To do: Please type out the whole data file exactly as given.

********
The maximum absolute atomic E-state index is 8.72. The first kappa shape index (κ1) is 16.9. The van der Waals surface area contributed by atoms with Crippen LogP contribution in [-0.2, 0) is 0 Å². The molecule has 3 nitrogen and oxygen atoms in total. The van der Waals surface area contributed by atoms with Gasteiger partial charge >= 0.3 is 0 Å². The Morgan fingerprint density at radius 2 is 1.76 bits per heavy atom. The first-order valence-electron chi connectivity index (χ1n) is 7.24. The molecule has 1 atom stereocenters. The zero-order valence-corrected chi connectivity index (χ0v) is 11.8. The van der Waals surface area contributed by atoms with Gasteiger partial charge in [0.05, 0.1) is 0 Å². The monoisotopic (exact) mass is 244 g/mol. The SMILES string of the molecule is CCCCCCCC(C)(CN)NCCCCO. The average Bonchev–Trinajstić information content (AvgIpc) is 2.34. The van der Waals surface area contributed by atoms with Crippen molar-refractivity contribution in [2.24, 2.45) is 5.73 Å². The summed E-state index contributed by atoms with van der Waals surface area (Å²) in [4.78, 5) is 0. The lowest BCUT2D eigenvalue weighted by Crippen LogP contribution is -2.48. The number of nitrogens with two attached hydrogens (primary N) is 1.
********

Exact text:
The maximum absolute atomic E-state index is 8.72. The first kappa shape index (κ1) is 16.9. The van der Waals surface area contributed by atoms with Crippen LogP contribution in [-0.2, 0) is 0 Å². The molecule has 3 nitrogen and oxygen atoms in total. The van der Waals surface area contributed by atoms with Gasteiger partial charge >= 0.3 is 0 Å². The Morgan fingerprint density at radius 2 is 1.76 bits per heavy atom. The first-order valence-electron chi connectivity index (χ1n) is 7.24. The molecule has 1 atom stereocenters. The zero-order valence-corrected chi connectivity index (χ0v) is 11.8. The van der Waals surface area contributed by atoms with Gasteiger partial charge in [0.05, 0.1) is 0 Å². The monoisotopic (exact) mass is 244 g/mol. The SMILES string of the molecule is CCCCCCCC(C)(CN)NCCCCO. The average Bonchev–Trinajstić information content (AvgIpc) is 2.34. The van der Waals surface area contributed by atoms with Crippen molar-refractivity contribution in [2.24, 2.45) is 5.73 Å². The summed E-state index contributed by atoms with van der Waals surface area (Å²) in [4.78, 5) is 0. The lowest BCUT2D eigenvalue weighted by Crippen LogP contribution is -2.48. The number of nitrogens with two attached hydrogens (primary N) is 1.